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Location: St. Louis, Missouri, United States

Sunday, May 13, 2012

Operation Baghdad Pups and the American Graffiti Ending

Jack Kemp

The book "No Buddy Left Behind: Bringing U.S. Troops' Dogs and Cats Safely Home from the Combat Zone" \(by Terri Crisp) tells the story of the Society for the Prevention of Cruelty to Animals (SPCAI) International's efforts to bring American service men's and women's adopted pets from Iraq and Afghanistan back to their homes in the U.S. and all that it meant to everyone involved. A significant part of the book is the story of two SPCAI employees’ trip to Baghdad to transport a group of about thirty animals, mostly dogs, with the help of FedEx which was repositioning some of its planes. The animals were then brought to the States via Dubai, France and Britain.

Enlisting the help of both adult and high school volunteers, those animals well enough to travel and which hadn't escaped their handlers before the trip, made the trek to the U.S. These were animals that had endured everything from Iraqis cutting their ears and using them for soccer balls inside of sacks, to escaping US military rules against keeping foreign stray animals (and their potential diseases) on bases where US contractors were ordered to round up and kill them (perfectly legal) - if the contractors could find where the troops had hidden them.

At the end of the book, in the Afterward, there is a group of small summaries, similar but longer than those shown on the screen in the movie "American Graffiti," telling where the animals are now. Some sample excerpts include:

Burt - Erin is happy to report that the two-timing Burt, who 'missed the boat,' managed to catch the autumn flight and made it home to America in October, 2008. He is alive and well and has grown into a big, bed-hogging cat. 
"Burt is fit enough to make any Marine proud," she says. " There's not ounce of fat on him. He's all muscle."

"Burt has a few postwar quirks, just like I do. Once when I was in a bookstore, somebody popped a balloon, and it took all I had not to fall apart. I hit the ground, and then I found a corner to stand in, where it took me fifteen minutes to calm myself down and stop shaking.

"Burt does the same kind of thing. When somebody was using a nail gun for home repairs, my other animals took the sound as normal, but Burt scrambled onto my lap, and he tensed and jumped with every pop. I knew exactly what he was feeling. It's something we share...

"As Marines, leaving one of us behind is against everything in our being, and if we'd had to do that for Burt, it would have been so hard on the people at our FOB (forward operating base) and would have absolutely destroyed me. I hope Terri and the SPCA International are able to continue their work for U.S. troops."

Pooty - When her husband's normally upbeat voice sounded unusually down during their overseas call between Iraq and the States, Rhonda asked him what was wrong..."It's this dog at our FOB," he explained....

During Michael's tour he had been blown up by an "S vest" (suicide bomb) and spent ten days in a German hospital before returning to duty in Iraq. Thoughout his absence the camp mascot stationed herself on the soldier's cot. Except for potty breaks, Pooty refused to move until Michael came back. Rhonda suddenly realized that this dog meant more to her husband than anything else at that moment, and she made a vow to bring the dog home, no matter what it took to do it...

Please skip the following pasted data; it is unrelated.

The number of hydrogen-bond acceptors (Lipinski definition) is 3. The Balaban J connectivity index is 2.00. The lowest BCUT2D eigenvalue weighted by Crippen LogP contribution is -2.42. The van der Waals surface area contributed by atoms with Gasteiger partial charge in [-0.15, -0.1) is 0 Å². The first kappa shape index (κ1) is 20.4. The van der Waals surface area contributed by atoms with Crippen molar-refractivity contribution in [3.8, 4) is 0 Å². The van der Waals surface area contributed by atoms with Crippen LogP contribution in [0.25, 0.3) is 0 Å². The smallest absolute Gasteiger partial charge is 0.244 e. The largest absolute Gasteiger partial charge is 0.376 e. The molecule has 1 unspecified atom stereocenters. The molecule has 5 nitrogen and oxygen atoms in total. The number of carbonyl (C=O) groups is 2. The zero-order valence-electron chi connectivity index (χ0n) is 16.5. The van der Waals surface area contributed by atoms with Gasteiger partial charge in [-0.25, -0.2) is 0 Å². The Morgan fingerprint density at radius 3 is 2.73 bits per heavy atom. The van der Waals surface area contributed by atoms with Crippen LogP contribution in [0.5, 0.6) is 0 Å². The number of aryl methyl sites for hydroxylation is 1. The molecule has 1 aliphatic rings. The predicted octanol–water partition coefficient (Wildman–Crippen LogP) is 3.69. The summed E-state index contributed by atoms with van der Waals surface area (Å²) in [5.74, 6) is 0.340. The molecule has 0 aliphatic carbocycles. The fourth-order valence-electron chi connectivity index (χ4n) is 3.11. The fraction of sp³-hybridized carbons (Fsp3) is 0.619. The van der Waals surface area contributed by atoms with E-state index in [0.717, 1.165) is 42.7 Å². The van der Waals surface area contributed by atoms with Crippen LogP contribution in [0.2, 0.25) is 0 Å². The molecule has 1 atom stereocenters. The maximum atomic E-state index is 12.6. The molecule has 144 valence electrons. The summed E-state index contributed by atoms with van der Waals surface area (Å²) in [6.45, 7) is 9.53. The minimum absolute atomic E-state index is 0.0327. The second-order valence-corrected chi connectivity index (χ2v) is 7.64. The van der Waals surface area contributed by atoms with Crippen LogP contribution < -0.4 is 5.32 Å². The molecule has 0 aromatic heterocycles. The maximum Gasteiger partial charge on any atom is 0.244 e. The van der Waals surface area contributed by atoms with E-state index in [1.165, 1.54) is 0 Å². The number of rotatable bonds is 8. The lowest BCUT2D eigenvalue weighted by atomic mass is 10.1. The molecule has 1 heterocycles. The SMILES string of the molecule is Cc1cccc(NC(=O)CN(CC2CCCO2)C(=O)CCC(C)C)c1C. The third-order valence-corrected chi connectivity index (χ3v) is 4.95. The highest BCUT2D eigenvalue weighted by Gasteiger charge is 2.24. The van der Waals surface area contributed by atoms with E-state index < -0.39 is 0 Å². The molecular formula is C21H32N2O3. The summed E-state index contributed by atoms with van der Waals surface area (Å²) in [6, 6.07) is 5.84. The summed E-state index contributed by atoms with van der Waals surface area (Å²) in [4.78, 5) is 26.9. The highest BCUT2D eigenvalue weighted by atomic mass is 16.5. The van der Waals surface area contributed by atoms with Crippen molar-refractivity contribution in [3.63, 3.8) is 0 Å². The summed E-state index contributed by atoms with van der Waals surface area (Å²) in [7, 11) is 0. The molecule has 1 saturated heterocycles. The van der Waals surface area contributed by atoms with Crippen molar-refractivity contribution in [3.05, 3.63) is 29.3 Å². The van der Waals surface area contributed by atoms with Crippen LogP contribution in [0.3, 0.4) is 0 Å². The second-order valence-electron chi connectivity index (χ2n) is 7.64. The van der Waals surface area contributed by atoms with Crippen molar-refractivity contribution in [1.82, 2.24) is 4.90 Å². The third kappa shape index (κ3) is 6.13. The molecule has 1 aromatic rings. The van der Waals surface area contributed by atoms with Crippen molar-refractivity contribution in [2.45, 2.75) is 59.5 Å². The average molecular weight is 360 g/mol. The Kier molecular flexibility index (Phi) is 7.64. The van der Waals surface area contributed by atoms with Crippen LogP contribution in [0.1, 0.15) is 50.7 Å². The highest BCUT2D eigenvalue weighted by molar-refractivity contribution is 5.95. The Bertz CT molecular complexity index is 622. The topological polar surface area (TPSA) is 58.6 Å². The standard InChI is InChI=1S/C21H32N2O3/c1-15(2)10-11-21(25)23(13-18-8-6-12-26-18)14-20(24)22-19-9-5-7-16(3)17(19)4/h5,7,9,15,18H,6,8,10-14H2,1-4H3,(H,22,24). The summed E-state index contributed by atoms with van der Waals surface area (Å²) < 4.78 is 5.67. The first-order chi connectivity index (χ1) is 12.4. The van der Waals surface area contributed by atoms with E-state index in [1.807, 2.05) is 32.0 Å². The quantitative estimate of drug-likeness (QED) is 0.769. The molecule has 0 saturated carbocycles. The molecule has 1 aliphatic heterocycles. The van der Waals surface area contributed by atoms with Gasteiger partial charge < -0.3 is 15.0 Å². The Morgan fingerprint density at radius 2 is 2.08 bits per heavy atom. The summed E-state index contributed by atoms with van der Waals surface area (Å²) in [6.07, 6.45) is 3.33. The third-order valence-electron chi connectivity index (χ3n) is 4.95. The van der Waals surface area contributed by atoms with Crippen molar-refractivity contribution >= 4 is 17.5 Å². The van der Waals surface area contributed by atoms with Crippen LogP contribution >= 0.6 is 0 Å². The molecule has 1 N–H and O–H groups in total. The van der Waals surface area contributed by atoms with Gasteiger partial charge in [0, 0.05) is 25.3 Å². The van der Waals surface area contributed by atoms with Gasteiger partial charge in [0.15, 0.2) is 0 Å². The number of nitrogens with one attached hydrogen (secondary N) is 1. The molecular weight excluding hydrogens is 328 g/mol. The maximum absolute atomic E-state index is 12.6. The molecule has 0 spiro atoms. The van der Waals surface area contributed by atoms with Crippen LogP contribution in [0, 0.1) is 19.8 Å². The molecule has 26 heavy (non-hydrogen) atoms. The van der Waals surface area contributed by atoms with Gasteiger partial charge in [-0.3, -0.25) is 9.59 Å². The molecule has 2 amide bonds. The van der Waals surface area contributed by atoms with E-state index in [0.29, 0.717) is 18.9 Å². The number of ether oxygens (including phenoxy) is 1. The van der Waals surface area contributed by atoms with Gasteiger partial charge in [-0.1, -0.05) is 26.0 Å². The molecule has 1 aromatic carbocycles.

Today Pooty weights fifty-four pounds and is as healthy as a German short hair from Iraq can be...Pooty regularly attends U.S. military and SPCA fundraisers, doing her best to support the troops, and she raises money for local SPCA shelters and the Operation Baghdad Pups program.

Moody - Bryan's mom, Janet, was taken aback when someone asked why she and her son wanted to bring home a foreign stray dog, while so many American dogs needed homes. With two sons serving multiple tours in Iraq and a daughter married to a soldier on deployment, Janet was quick to respond, "Not one of those American dogs saved my son."

When the Military cable TV channel showed Bryan and Moody's Operation Baghdad Pups rescue story, a nurse in New York couldn't get the beautiful dog or the soldier with the sad eyes and gorgeous smile out of her mind. After several days she broke down and e-mailed the soldier, who had just started his fourth tour in Iraq. The nurse said she'd be glad to send stuff to Bryan and the other soldiers of his unit, so he quickly responded, "Yes, please!"...

Three years later Bryan is still serving in the military, and he's back in the States living with is dog and the special woman he loves.

"Every time my son looks at that girl, his beautiful smile lights up his face," says Janet happily. "If it weren't for Moody, they'd never have met."

As of May 31, 2011, Operation Baghdad Pups brought a total number of 340 animals - 280 dogs and 58 cats from Iraq, plus two dogs from Afghanistan - to the United States...

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